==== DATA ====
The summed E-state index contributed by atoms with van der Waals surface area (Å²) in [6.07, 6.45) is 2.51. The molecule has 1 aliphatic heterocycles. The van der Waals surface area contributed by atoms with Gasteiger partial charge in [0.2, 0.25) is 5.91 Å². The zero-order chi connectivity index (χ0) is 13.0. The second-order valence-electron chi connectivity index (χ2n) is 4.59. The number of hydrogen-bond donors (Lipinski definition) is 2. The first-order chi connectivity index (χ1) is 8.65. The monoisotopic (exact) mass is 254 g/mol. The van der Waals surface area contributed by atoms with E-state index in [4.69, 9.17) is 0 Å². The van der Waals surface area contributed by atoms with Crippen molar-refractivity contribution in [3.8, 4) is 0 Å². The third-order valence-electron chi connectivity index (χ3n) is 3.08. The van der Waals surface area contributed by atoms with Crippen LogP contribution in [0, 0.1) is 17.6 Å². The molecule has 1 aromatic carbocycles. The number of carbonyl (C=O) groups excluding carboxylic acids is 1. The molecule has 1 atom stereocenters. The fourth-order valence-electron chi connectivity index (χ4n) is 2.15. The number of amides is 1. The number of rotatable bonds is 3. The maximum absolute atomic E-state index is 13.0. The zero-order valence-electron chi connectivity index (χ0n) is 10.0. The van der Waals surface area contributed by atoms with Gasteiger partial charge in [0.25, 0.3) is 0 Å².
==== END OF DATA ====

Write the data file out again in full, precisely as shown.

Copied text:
The summed E-state index contributed by atoms with van der Waals surface area (Å²) in [6.07, 6.45) is 2.51. The molecule has 1 aliphatic heterocycles. The van der Waals surface area contributed by atoms with Gasteiger partial charge in [0.2, 0.25) is 5.91 Å². The zero-order chi connectivity index (χ0) is 13.0. The second-order valence-electron chi connectivity index (χ2n) is 4.59. The number of hydrogen-bond donors (Lipinski definition) is 2. The first-order chi connectivity index (χ1) is 8.65. The monoisotopic (exact) mass is 254 g/mol. The van der Waals surface area contributed by atoms with E-state index in [4.69, 9.17) is 0 Å². The van der Waals surface area contributed by atoms with Crippen molar-refractivity contribution in [3.8, 4) is 0 Å². The third-order valence-electron chi connectivity index (χ3n) is 3.08. The van der Waals surface area contributed by atoms with Crippen LogP contribution in [0, 0.1) is 17.6 Å². The molecule has 1 aromatic carbocycles. The number of carbonyl (C=O) groups excluding carboxylic acids is 1. The molecule has 1 atom stereocenters. The fourth-order valence-electron chi connectivity index (χ4n) is 2.15. The number of amides is 1. The number of rotatable bonds is 3. The maximum absolute atomic E-state index is 13.0. The zero-order valence-electron chi connectivity index (χ0n) is 10.0. The van der Waals surface area contributed by atoms with Gasteiger partial charge in [0.25, 0.3) is 0 Å².